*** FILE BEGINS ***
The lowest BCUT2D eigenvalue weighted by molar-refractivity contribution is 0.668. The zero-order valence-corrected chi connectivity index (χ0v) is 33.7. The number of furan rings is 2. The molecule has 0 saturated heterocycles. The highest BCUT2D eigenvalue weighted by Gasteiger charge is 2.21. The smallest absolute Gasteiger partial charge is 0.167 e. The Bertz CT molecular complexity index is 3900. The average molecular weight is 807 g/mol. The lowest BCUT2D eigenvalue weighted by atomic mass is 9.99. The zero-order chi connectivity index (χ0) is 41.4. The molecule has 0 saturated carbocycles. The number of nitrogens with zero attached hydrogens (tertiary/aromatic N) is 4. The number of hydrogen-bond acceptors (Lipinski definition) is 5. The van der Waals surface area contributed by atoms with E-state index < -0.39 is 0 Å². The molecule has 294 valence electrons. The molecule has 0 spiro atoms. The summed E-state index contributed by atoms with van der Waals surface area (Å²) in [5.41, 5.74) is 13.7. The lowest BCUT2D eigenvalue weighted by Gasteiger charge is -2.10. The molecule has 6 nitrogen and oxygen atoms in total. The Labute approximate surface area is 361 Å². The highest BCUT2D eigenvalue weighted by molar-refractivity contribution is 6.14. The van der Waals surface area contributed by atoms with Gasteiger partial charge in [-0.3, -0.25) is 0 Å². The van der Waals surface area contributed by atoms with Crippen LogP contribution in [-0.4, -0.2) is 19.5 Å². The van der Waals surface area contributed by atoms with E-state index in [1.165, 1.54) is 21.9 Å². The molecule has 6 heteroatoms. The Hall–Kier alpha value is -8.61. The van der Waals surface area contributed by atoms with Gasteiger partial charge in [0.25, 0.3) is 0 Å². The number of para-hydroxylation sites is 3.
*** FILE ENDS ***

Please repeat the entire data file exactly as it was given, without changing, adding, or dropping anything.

The lowest BCUT2D eigenvalue weighted by molar-refractivity contribution is 0.668. The zero-order valence-corrected chi connectivity index (χ0v) is 33.7. The number of furan rings is 2. The molecule has 0 saturated heterocycles. The highest BCUT2D eigenvalue weighted by Gasteiger charge is 2.21. The smallest absolute Gasteiger partial charge is 0.167 e. The Bertz CT molecular complexity index is 3900. The average molecular weight is 807 g/mol. The lowest BCUT2D eigenvalue weighted by atomic mass is 9.99. The zero-order chi connectivity index (χ0) is 41.4. The molecule has 0 saturated carbocycles. The number of nitrogens with zero attached hydrogens (tertiary/aromatic N) is 4. The number of hydrogen-bond acceptors (Lipinski definition) is 5. The van der Waals surface area contributed by atoms with E-state index < -0.39 is 0 Å². The molecule has 294 valence electrons. The molecule has 0 spiro atoms. The summed E-state index contributed by atoms with van der Waals surface area (Å²) in [5.41, 5.74) is 13.7. The lowest BCUT2D eigenvalue weighted by Gasteiger charge is -2.10. The molecule has 6 nitrogen and oxygen atoms in total. The Labute approximate surface area is 361 Å². The highest BCUT2D eigenvalue weighted by molar-refractivity contribution is 6.14. The van der Waals surface area contributed by atoms with Gasteiger partial charge in [-0.3, -0.25) is 0 Å². The van der Waals surface area contributed by atoms with Crippen LogP contribution in [-0.4, -0.2) is 19.5 Å². The van der Waals surface area contributed by atoms with E-state index in [1.165, 1.54) is 21.9 Å². The molecule has 6 heteroatoms. The Hall–Kier alpha value is -8.61. The van der Waals surface area contributed by atoms with Gasteiger partial charge in [0.25, 0.3) is 0 Å². The number of para-hydroxylation sites is 3.